Azelaic Acid use while Breastfeeding

Drugs containing Azelaic Acid: Finacea, Azelex, Finevin

Azelaic Acid Levels and Effects while Breastfeeding

Summary of Use during Lactation

Topical azelaic acid has not been studied during breastfeeding. Because only 4% of a dose is absorbed after topical application and it is a chemical that appears in foods and the bloodstream normally, azelaic acid is considered a low risk to the nursing infant.[1][2] Ensure that the infant's skin does not come into direct contact with the areas of skin that have been treated. Only water-miscible cream or gel products should be applied to the breast because ointments may expose the infant to high levels of mineral paraffins via licking.[3]

Drug Levels

Maternal Levels. Relevant published information was not found as of the revision date.

Infant Levels. Relevant published information was not found as of the revision date.

Effects in Breastfed Infants

Relevant published information was not found as of the revision date.

Possible Effects on Lactation

Relevant published information was not found as of the revision date.

Alternate Drugs to Consider

(Acne) Clindamycin, Erythromycin, Tretinoin

References

1. Akhavan A, Bershad S. Topical acne drugs: review of clinical properties, systemic exposure, and safety. Am J Clin Dermatol. 2003;4:473-92. PMID: 12814337

2. Leachman SA, Reed BR. The use of dermatologic drugs in pregnancy and lactation. Dermatol Clin. 2006;24:167-97. PMID: 16677965

3. Noti A, Grob K, Biedermann M et al. Exposure of babies to C(15)-C(45) mineral paraffins from human milk and breast salves. Regul Toxicol Pharmacol. 2003;38:317-25. PMID: 14623482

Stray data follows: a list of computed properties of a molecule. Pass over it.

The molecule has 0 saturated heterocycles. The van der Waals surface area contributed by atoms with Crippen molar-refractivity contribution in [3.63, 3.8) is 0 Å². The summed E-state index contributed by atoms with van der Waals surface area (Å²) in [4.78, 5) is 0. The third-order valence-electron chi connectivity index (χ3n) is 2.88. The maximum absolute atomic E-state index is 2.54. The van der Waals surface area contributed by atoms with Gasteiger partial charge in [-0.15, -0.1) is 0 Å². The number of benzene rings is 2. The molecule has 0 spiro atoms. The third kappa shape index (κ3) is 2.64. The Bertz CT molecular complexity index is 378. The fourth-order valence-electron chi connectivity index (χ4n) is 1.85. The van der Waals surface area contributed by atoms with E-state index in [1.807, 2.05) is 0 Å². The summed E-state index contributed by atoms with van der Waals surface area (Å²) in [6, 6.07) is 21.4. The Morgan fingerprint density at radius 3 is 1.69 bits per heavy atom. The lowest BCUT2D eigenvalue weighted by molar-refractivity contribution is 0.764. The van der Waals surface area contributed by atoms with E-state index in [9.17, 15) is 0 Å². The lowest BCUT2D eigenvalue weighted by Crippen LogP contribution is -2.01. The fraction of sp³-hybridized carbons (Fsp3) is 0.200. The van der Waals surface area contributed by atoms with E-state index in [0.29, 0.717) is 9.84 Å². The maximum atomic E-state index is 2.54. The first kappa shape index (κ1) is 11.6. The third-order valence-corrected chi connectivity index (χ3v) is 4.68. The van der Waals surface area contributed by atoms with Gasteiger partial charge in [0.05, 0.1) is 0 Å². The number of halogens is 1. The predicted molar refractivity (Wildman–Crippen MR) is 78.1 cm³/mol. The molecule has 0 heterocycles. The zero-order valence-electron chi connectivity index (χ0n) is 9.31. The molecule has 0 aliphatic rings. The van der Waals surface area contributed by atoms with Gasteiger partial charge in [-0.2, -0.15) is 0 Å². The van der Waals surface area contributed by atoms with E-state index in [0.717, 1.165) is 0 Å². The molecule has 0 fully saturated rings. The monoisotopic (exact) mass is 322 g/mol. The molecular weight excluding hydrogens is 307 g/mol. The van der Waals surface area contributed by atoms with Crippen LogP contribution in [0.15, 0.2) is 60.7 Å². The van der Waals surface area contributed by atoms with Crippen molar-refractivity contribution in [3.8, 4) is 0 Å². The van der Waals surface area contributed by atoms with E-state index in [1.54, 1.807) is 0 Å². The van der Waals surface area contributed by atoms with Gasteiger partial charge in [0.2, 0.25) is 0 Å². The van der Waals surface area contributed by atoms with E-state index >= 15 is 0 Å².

Azelaic Acid Identification

Substance Name

Azelaic Acid

CAS Registry Number

123-99-9

Drug Class

  • Antineoplastic Agents
  • Dermatologic Agents

Administrative Information

LactMed Record Number

541

Information from the National Library of Medicine's LactMed Database.

Last Revision Date

2013-09-07

Disclaimer

Information presented in this database is not meant as a substitute for professional judgment. You should consult your healthcare provider for breastfeeding advice related to your particular situation. The U.S. government does not warrant or assume any liability or responsibility for the accuracy or completeness of the information on this Site.

See Also...

Disclaimer: This information is not intended as a substitute for professional judgment. You should consult your healthcare provider for breastfeeding advice related to your particular situation. Use of this website signifies your agreement to the Terms of Use and Online Privacy Policy.

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